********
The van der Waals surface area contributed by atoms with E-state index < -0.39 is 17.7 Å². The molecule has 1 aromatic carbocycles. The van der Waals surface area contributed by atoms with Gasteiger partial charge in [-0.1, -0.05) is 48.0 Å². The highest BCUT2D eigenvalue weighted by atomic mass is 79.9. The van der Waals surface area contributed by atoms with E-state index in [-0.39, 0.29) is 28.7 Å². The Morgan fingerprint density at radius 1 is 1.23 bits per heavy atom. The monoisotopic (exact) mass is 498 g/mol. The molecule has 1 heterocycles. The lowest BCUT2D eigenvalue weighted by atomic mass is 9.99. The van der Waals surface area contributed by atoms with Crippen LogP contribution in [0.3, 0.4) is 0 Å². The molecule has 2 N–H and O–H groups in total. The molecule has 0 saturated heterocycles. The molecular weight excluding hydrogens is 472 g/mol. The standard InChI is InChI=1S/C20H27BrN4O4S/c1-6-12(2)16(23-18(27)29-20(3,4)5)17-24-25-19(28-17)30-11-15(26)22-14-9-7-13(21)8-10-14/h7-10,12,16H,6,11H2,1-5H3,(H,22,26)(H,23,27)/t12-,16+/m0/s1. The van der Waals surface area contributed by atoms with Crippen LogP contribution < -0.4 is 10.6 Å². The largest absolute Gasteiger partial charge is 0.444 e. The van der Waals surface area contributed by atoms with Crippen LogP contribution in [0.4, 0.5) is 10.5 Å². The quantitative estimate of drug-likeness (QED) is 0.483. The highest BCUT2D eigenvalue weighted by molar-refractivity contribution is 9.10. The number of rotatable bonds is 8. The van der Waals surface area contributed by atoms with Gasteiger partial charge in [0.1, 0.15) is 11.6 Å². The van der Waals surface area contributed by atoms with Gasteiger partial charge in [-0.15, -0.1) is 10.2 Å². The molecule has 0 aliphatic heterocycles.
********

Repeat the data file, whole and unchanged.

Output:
The van der Waals surface area contributed by atoms with E-state index < -0.39 is 17.7 Å². The molecule has 1 aromatic carbocycles. The van der Waals surface area contributed by atoms with Gasteiger partial charge in [-0.1, -0.05) is 48.0 Å². The highest BCUT2D eigenvalue weighted by atomic mass is 79.9. The van der Waals surface area contributed by atoms with E-state index in [-0.39, 0.29) is 28.7 Å². The Morgan fingerprint density at radius 1 is 1.23 bits per heavy atom. The monoisotopic (exact) mass is 498 g/mol. The molecule has 1 heterocycles. The lowest BCUT2D eigenvalue weighted by atomic mass is 9.99. The van der Waals surface area contributed by atoms with Crippen LogP contribution in [0.3, 0.4) is 0 Å². The molecule has 2 N–H and O–H groups in total. The molecule has 0 saturated heterocycles. The molecular weight excluding hydrogens is 472 g/mol. The standard InChI is InChI=1S/C20H27BrN4O4S/c1-6-12(2)16(23-18(27)29-20(3,4)5)17-24-25-19(28-17)30-11-15(26)22-14-9-7-13(21)8-10-14/h7-10,12,16H,6,11H2,1-5H3,(H,22,26)(H,23,27)/t12-,16+/m0/s1. The van der Waals surface area contributed by atoms with Crippen LogP contribution < -0.4 is 10.6 Å². The largest absolute Gasteiger partial charge is 0.444 e. The van der Waals surface area contributed by atoms with Crippen LogP contribution in [0.4, 0.5) is 10.5 Å². The quantitative estimate of drug-likeness (QED) is 0.483. The highest BCUT2D eigenvalue weighted by molar-refractivity contribution is 9.10. The number of rotatable bonds is 8. The van der Waals surface area contributed by atoms with Gasteiger partial charge in [0.1, 0.15) is 11.6 Å². The van der Waals surface area contributed by atoms with Gasteiger partial charge in [-0.15, -0.1) is 10.2 Å². The molecule has 0 aliphatic heterocycles.